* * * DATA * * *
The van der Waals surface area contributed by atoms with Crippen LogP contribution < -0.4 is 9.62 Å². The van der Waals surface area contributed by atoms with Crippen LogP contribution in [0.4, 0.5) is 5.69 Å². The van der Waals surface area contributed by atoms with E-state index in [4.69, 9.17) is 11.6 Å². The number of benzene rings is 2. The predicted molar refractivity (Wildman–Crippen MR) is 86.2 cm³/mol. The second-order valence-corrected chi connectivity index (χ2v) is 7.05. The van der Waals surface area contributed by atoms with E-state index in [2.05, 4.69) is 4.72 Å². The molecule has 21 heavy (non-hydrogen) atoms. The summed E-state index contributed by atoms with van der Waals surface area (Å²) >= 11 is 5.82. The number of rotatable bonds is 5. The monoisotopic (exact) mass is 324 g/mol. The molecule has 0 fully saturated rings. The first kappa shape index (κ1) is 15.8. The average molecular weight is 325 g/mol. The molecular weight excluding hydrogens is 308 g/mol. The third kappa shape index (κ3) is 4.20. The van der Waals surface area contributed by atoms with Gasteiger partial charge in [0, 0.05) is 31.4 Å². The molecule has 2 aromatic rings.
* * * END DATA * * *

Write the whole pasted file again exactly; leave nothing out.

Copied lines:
The van der Waals surface area contributed by atoms with Crippen LogP contribution < -0.4 is 9.62 Å². The van der Waals surface area contributed by atoms with Crippen LogP contribution in [0.4, 0.5) is 5.69 Å². The van der Waals surface area contributed by atoms with E-state index in [4.69, 9.17) is 11.6 Å². The number of benzene rings is 2. The predicted molar refractivity (Wildman–Crippen MR) is 86.2 cm³/mol. The second-order valence-corrected chi connectivity index (χ2v) is 7.05. The van der Waals surface area contributed by atoms with E-state index in [2.05, 4.69) is 4.72 Å². The molecule has 21 heavy (non-hydrogen) atoms. The summed E-state index contributed by atoms with van der Waals surface area (Å²) >= 11 is 5.82. The number of rotatable bonds is 5. The monoisotopic (exact) mass is 324 g/mol. The molecule has 0 fully saturated rings. The first kappa shape index (κ1) is 15.8. The average molecular weight is 325 g/mol. The molecular weight excluding hydrogens is 308 g/mol. The third kappa shape index (κ3) is 4.20. The van der Waals surface area contributed by atoms with Gasteiger partial charge in [0, 0.05) is 31.4 Å². The molecule has 2 aromatic rings.